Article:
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Proposed amendments threaten the constitutional right to public participation in environmental decisions

South Africa’s environmental laws provide for the right of interested and affected persons to be involved in environmental decisions that may affect them. Public participation (or stakeholder engagement) in environmental decision making is a key tool for environmental justice and it features strongly in the National Environmental Management Act, 1998 (‘‘NEMA’’) as well as other environmental legislation and regulations The includes the Section 24H Registration Authority Regulations (‘‘24H Regulations’’), published in terms of NEMA which establishes the Environmental Assessment Practitioners Association of South Africa as the authority responsible for the registration and regulation of environmental assessment practitioners (‘‘EAPs’’) and specifies tasks to be performed by an EAP in connection with an application for environmental authorisation.

On 31 December 2021, the Minister of Environment, Forestry and Fisheries published her intention to amend the Section 24H Regulations with the proposed amendments gazetted under government notice No. 849 in Government Gazette No. 40154 of 22 July 2016, as amended by Government Notice No. 906 in Government Gazette No. 43632 of 21 August 2020 (“Draft Regulations”).

Public discourse surrounding the Draft Regulations, as published, has largely centred on the potential impact on the effectiveness of public participation processes in environmental decision making under NEMA. In particular, the Draft Regulations propose the substitution of regulation 14 (‘‘Reg 14 Amendment’’) to provide, among other things, that:

‘‘No person other than a registered environmental assessment practitioner may perform tasks in connection with […] an appeal contemplated in section 43 of the Act, relating to an application, strategic, environmental assessment, environmental management programme or any other appropriate environmental instrument.’’

Various concerns have been raised in the public domain regarding the exclusionary effect of the Reg 14 Amendment on poor and marginalised communities and persons wishing to raise their objections, as interested and affected persons, to the granting of an environmental authorisation. The current public participation process allows for interested and affected parties to appeal a decision to grant an environmental authorisation by the minister and, if an internal appeal is dismissed, to have the right to a judicial review of the decision by the minister.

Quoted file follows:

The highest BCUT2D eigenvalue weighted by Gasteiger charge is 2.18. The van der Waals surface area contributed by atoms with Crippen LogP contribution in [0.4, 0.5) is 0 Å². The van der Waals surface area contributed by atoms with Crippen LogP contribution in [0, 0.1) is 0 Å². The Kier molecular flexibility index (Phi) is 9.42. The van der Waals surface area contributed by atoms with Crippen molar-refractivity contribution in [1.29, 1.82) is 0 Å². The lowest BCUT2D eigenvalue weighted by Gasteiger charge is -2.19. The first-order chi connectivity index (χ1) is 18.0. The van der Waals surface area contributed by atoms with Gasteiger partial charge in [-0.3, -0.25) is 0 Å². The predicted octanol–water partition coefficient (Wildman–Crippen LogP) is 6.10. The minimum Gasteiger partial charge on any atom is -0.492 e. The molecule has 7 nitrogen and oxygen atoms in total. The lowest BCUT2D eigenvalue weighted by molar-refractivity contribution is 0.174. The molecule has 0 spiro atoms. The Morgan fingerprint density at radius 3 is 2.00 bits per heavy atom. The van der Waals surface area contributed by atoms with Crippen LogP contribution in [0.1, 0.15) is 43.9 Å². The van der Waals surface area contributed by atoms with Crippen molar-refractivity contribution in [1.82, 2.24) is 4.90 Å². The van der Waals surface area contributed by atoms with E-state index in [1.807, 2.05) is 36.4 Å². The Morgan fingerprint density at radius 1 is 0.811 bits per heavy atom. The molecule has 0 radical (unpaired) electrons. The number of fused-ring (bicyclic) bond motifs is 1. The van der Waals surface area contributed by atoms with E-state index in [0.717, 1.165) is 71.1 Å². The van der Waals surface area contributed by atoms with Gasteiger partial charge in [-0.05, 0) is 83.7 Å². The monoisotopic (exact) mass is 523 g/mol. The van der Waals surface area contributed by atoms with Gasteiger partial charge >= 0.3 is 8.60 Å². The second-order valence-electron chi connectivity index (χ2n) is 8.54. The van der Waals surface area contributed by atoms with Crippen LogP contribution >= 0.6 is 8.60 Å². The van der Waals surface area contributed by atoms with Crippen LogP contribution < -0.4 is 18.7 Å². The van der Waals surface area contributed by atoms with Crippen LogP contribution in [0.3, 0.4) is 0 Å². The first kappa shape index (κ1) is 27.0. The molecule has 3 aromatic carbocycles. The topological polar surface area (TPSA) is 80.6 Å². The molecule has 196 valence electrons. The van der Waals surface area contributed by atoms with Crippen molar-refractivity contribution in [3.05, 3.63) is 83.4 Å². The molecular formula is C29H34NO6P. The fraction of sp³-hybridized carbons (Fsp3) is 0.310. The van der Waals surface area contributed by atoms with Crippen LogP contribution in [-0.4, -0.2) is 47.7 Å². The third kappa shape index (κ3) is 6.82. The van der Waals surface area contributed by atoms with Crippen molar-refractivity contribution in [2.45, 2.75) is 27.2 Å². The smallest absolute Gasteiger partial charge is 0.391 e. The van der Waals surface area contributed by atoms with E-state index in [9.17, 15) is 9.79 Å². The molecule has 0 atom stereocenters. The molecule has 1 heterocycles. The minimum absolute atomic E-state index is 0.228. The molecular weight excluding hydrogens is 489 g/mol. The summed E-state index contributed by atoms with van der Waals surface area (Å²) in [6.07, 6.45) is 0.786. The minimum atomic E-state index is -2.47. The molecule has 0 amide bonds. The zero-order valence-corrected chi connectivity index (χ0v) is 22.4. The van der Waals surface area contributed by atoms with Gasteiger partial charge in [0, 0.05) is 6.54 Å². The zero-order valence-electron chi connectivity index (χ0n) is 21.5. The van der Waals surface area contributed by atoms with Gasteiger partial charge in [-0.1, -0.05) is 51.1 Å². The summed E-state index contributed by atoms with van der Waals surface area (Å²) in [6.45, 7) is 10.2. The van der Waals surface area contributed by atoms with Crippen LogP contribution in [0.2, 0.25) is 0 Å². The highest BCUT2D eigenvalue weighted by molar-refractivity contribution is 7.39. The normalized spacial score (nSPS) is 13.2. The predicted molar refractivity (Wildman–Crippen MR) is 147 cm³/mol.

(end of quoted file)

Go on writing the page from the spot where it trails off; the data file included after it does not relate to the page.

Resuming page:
The Reg 14 Amendment, if it comes into operation in the proposed form, may potentially undermine the public participation principles of the Constitution of the Republic of South, NEMA and the procedures of the EIA Regulations and infringe on rights enshrined in the Bill of Rights in the Constitution.


The National Appeal Regulations, which regulate the procedures relating to the submission, processing and consideration of, a decision on an appeal, provides for a timeframe of 20 days for submissions of appeals against the decision for an application for an environmental authorisation or a waste management licence by a competent authority. The 20 days runs from the date that the notification of the decision is sent to the interested and affected person concerned.

Should the Reg 14 Amendment come into operation, it will place onerous obligations on interested and affected parties, including communities, to appoint and fund an EAP to appeal a decision to grant an environmental authorisation and to prepare such appeal all within the prescribed time period of 20 days.

Given that most project development occurs in remote areas characterised by the habitancy of poor and vulnerable communities with lack of access to resources, goods and services, the costs of a registered EAP and lack of access to such services, will be in most instances prohibitive for such persons and groups.

There are a number of environmental NGOs (such as the Centre for Environmental Rights) and legal practitioners (acting either pro bono or on contingency) who take on these appeals on behalf of such persons and groups. If interested and affected persons are forced to lodge appeals through a registered EAP only, this will have the effect of excluding these NGOs and legal practitioners from doing so in the future, thus denying these interest and affected persons free and affordable legal services.

Another important practical consideration is that most cases of internal appeals against granting of environmental authorisations often involve and include complex legal considerations which EAPs are not necessarily equipped or best placed to deal with.


The Reg 14 Amendment will render the internal appeal process, in terms of section 43 of NEMA, selective in its availability as an internal remedy.

The most vulnerable and poor communities and persons affected by administrative decisions under NEMA may likely be procedurally excluded from participating in such appeals. Not only is the requirement for interested and affected persons to procure the services of a registered EAP onerous but it is also inconsistent with the public participation principles of NEMA, which provide that: